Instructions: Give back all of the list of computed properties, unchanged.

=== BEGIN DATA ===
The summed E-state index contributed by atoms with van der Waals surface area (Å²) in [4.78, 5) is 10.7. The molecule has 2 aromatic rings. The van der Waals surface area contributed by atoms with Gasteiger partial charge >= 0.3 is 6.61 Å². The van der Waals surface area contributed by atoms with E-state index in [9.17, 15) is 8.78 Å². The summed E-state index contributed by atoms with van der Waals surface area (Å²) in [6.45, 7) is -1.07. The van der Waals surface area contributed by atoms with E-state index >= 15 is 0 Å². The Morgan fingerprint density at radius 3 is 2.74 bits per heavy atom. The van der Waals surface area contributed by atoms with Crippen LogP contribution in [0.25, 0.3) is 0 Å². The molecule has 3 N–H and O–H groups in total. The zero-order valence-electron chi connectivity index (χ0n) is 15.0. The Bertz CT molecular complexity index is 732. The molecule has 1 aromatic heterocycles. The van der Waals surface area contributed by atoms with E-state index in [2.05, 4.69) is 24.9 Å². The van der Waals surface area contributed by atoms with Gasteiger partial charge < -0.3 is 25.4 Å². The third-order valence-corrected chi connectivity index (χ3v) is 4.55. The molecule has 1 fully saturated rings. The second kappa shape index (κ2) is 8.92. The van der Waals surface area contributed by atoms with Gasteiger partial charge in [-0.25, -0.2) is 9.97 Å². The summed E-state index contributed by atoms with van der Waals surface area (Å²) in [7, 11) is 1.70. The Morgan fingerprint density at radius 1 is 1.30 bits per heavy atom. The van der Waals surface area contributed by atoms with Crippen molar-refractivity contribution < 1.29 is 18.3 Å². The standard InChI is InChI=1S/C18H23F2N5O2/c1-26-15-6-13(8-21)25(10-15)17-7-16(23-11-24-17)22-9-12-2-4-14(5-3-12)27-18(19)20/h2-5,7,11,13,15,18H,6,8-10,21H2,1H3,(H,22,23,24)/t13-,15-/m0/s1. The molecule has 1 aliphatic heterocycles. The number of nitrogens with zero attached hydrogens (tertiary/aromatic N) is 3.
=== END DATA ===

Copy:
The summed E-state index contributed by atoms with van der Waals surface area (Å²) in [4.78, 5) is 10.7. The molecule has 2 aromatic rings. The van der Waals surface area contributed by atoms with Gasteiger partial charge >= 0.3 is 6.61 Å². The van der Waals surface area contributed by atoms with E-state index in [9.17, 15) is 8.78 Å². The summed E-state index contributed by atoms with van der Waals surface area (Å²) in [6.45, 7) is -1.07. The van der Waals surface area contributed by atoms with E-state index >= 15 is 0 Å². The Morgan fingerprint density at radius 3 is 2.74 bits per heavy atom. The van der Waals surface area contributed by atoms with Crippen LogP contribution in [0.25, 0.3) is 0 Å². The molecule has 3 N–H and O–H groups in total. The zero-order valence-electron chi connectivity index (χ0n) is 15.0. The Bertz CT molecular complexity index is 732. The molecule has 1 aromatic heterocycles. The van der Waals surface area contributed by atoms with E-state index in [2.05, 4.69) is 24.9 Å². The van der Waals surface area contributed by atoms with Gasteiger partial charge < -0.3 is 25.4 Å². The third-order valence-corrected chi connectivity index (χ3v) is 4.55. The molecule has 1 fully saturated rings. The second kappa shape index (κ2) is 8.92. The van der Waals surface area contributed by atoms with Gasteiger partial charge in [-0.25, -0.2) is 9.97 Å². The summed E-state index contributed by atoms with van der Waals surface area (Å²) in [7, 11) is 1.70. The Morgan fingerprint density at radius 1 is 1.30 bits per heavy atom. The van der Waals surface area contributed by atoms with Crippen molar-refractivity contribution < 1.29 is 18.3 Å². The standard InChI is InChI=1S/C18H23F2N5O2/c1-26-15-6-13(8-21)25(10-15)17-7-16(23-11-24-17)22-9-12-2-4-14(5-3-12)27-18(19)20/h2-5,7,11,13,15,18H,6,8-10,21H2,1H3,(H,22,23,24)/t13-,15-/m0/s1. The molecule has 1 aliphatic heterocycles. The number of nitrogens with zero attached hydrogens (tertiary/aromatic N) is 3.